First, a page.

They stole a blue Otis bag which contained model buses, and a white box containing a number of Dinky toys.
Courtesy of the Times Series
A 33-year-old man is accused of stealing $20,000 in model trains and selling the collectibles for merely $700 online.
Eric Malm was arrested Wednesday and charged with burglary, dealing in stolen property and violating his felony drug offender probation. The Pasco County Sheriff’s Office said Malm stole the trains from a retiree’s home in Aripeka and sold them by placing an ad online. Malm knew the victim, the report states.
Courtesy of the Tampa Bay Times
A burglary took place in Mill Corner in Hingham last weekend. The incident happened between 4pm on Saturday 24 September and 11am on Sunday 25 September when suspect(s) gained access to a workshop which had been left insecure by mistake.
About 20 model trains worth about £2,000 were stolen along with numerous tools including drills and chisels.
Courtesy of Norfolk Constabulary
On Christmas day, Dan Johnson Jr. and two friends allegedly broke into a shed on his father’s property, where the coin collection was stowed. The burglars also reportedly stole tools and two safes, which had approximately 50 to 60 pounds of silver and jewelry inside.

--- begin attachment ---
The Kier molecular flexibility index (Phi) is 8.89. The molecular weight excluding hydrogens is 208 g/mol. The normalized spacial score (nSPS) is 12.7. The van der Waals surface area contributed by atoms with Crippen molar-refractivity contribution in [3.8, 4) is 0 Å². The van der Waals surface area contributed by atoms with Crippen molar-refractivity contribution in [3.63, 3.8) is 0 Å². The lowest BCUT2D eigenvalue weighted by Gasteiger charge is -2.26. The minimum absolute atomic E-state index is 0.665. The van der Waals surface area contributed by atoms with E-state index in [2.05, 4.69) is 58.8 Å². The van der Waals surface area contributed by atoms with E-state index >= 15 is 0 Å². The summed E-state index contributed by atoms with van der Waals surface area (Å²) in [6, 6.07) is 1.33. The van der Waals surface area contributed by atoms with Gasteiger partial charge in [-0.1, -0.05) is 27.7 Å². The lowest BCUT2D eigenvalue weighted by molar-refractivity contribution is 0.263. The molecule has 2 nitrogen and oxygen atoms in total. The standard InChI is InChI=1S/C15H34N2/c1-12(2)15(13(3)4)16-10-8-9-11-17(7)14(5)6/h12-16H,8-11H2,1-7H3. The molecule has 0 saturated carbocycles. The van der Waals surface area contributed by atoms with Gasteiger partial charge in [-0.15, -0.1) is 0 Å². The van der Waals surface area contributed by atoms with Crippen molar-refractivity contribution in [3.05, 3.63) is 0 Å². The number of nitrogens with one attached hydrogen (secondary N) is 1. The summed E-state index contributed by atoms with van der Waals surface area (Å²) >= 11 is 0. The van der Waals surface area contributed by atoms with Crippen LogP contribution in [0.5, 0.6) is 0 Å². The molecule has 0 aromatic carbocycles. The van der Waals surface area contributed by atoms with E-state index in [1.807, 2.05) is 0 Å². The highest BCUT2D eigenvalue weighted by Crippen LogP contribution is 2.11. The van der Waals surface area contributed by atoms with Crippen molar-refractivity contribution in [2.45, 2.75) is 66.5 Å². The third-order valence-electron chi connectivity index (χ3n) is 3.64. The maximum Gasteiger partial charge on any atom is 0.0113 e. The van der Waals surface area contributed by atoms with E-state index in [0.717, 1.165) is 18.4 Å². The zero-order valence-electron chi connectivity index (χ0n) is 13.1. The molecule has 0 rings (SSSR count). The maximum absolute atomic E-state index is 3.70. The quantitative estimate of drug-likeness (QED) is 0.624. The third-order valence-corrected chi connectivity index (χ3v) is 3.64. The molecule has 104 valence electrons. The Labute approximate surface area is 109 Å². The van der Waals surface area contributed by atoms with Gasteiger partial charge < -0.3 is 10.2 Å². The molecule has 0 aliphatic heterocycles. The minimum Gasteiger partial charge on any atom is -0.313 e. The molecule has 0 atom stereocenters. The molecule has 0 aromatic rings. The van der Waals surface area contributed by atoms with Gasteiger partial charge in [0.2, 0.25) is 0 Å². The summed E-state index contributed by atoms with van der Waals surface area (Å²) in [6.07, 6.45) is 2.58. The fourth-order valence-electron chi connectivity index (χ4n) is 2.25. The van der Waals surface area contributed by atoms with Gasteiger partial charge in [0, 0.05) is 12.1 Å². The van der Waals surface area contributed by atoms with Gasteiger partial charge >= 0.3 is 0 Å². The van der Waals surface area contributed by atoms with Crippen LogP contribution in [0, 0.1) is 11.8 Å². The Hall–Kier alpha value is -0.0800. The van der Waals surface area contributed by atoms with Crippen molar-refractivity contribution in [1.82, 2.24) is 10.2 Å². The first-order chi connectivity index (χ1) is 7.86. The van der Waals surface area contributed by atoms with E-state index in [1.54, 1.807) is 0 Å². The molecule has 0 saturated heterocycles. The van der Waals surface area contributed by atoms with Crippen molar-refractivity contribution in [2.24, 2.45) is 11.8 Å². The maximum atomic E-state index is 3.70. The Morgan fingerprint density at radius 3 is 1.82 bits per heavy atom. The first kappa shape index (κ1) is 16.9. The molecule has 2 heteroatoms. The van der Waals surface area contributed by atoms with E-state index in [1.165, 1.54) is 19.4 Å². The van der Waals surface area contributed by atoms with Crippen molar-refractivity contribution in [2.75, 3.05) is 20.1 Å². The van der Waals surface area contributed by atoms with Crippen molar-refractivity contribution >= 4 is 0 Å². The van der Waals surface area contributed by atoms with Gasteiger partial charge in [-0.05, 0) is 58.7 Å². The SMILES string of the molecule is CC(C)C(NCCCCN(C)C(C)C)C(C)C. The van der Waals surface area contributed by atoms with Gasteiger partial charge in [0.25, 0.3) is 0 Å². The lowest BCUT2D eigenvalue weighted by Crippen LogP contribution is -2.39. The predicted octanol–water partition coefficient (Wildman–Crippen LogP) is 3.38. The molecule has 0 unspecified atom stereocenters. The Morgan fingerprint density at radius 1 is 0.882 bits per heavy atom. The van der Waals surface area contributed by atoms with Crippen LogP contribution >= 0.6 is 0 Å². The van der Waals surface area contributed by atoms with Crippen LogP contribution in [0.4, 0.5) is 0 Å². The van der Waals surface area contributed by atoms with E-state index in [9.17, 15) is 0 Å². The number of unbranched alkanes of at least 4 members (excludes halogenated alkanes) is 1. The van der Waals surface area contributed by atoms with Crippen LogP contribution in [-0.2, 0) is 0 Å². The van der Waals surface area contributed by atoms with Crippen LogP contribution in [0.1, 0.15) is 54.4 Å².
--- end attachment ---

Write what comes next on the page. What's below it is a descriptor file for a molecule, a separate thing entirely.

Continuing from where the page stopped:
The thieves took the coin collection, worth several thousand dollars, and dropped it into a Coinstar machine, where they received $450. They were unsuccessful in their attempts to put the silver coins into the machine and eventually took those to a local bank. “It was an inheritance, which made it even worse because I lost an inheritance that was meant to go forward for my children and grandchildren,” Johnson said of the collection that his son had purloined.
Courtesy of Yahoo News
An elderly stamp collector had his £80,000 collection stolen during a raid on his home. The victim, from Presteigne, Powys, who does not want to be named, spent 60 years building up his collection, which included several rare examples. Some of the stamps were recovered when two people were charged and then jailed for theft at Merthyr Crown Court. But many are still outstanding and the owner is appealing for their return. Dyfed-Powys Police said they believed other people were involved in the theft and were holding the missing stamps.
The raid happened in Presteigne at the beginning of December 2009, and to date only small quantities of stamps have been recovered, said officers.”This stamp collection was a life-long hobby for the victim and compiled over more than 60 years. The collection was not only financially valuable but more importantly were of huge sentimental value to the victim. The stolen stamps include quantities of rare penny black, penny red and two penny blue stamps.
Courtesy of BBC News